Buying a home is a good investment.
Buying a home offers you stability.
Buying a home makes you feel like a grown-up.
That’s what people tell you anyway. But what if you have no interest in buying a home? What if you are happy to carry on renting like I am? Then fine! To be honest, buying a property isn’t always a good investment. It doesn’t always offer you stability. And let’s face facts, being an adult does not equate to being a homeowner, no matter how much your home-owning friends and family tell you otherwise. You don’t need to suffer from renter’s guilt if you prefer to pay money to a landlord rather than the bank.
In short, it’s okay to carry on renting, if that is what you prefer. And here are the reasons why.
Buying a home is expensive. If you don’t have the income to deal with the rising homeowner costs, it clearly isn’t a good investment after all. Mortgage prices are high, and there are all the other costs that come with buying a home – property taxes, insurance payments, etc. – that may lead you into financial ruin if your job situation isn’t stable. Unlike a rental property, you can’t downsize if your bills become too high, as buying a home means you are stuck there for the long haul, unless you want to endure further expense and stress with another move. Not to mention if anything goes wrong with the house its you footing the bill rather than a landlord!
Buying a home is stressful. What if you make a mistake? What if you buy a money pit? Sure, you could hire a surveyor to alleviate building problems, despite the property survey myths, but you will still end up with other maintenance costs in the future without the safety net of a landlord getting on top of repairs for you. This is a life-changing moment, and while it can be positive if you make the right purchase, it can also be very costly if you buy a property without sufficient planning and research.
Buying a home limits your options. If your job or family situation changes, it’s not so easy to move after you have bought a house. If you suddenly get itchy feet and want to live somewhere else, you are stuck, unless you want to lose money on your investment. If you have terrible neighbours, you can’t simply up sticks and move after buying a property. In some cases, renting a property gives you so much more freedom, especially when you don’t have anything tying you down to one place. I’m only 21 and even though I love the area I live in, I doubt I’ll want to live here forever.
Buying a home isn’t a pathway to adulthood. Neither is getting married, having a family, and all those other ideals that people impose upon you. If you want to prove your grown-up credentials, be wise. Let other people see that there is wisdom behind your decision to rent. Unlike those people who are stuck with mortgage payments and the like, you have the freedom to move anywhere around the country and beyond. You have the freedom to put your money into other investments, rather than opting for a mortgage. You can do what you want, and despite those who question your desire to rent, know that in some ways, they are probably jealous of you anyway. They don’t have your freedom!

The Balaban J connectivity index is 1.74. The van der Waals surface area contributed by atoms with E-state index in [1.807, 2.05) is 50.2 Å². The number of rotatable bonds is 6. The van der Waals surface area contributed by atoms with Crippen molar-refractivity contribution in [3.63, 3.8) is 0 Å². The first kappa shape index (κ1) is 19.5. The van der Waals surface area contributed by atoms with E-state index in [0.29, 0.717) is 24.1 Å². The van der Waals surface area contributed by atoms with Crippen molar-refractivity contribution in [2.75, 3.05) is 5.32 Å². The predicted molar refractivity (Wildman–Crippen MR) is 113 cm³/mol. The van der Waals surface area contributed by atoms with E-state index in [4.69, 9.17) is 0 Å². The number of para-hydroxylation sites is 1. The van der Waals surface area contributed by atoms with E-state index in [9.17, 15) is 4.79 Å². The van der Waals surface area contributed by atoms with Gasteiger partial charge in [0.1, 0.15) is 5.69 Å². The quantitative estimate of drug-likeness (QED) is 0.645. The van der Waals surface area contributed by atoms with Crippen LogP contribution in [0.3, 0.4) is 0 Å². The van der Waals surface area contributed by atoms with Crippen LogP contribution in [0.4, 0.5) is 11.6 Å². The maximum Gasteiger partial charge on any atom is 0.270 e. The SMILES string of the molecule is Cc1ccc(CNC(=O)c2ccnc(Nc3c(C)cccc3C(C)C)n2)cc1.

Listen, I’m not saying don’t buy a house. If you are looking to settle down, and if you have a steady income, then by all means do so. If you want to buy but can’t afford it, then start building up your nest egg. That’s fine. But if you still want to rent, if you have other things you want to achieve in the meantime, then know that buying a home isn’t all it’s cracked up to be, no matter what people tell you. Buying a home doesn’t suddenly earn you your ‘adulthood certificate.’ Do what you want, and be happy with your decision. It’s your life, after all! I find renting to be so much easier and more pratical for me as a young adult and though I definitely want to buy a house in the future, theres a lot that goes into it that means I’m much happier renting for now!
2 thoughts on “Buying A Home Isn’t Always The Grown-Up Thing To Do!”
Hi Dana, really great post!
In the UK there is a huge social pressure to buy, evidenced by you at only 21 feeling that. Some people say that governments like people to be homeowners as they are then more biddable and focussed on fear of losing their jobs so they won’t go on strike or otherwise rock the boat hence, the Thatcher Government of the 80’s selling off council houses.
In the rest of Europe renting used to be more the norm and people were much more mobile, not sure what it’s like now.
Well done for presenting an alternative viewpoint!
I did own a house, but realised that for me it had become a trap. We sold it, bought a narrowboat and used the difference to go off travelling for a year. But it was very hard to do, to go against the social pressures and abandon home ownership! See summary of the story here!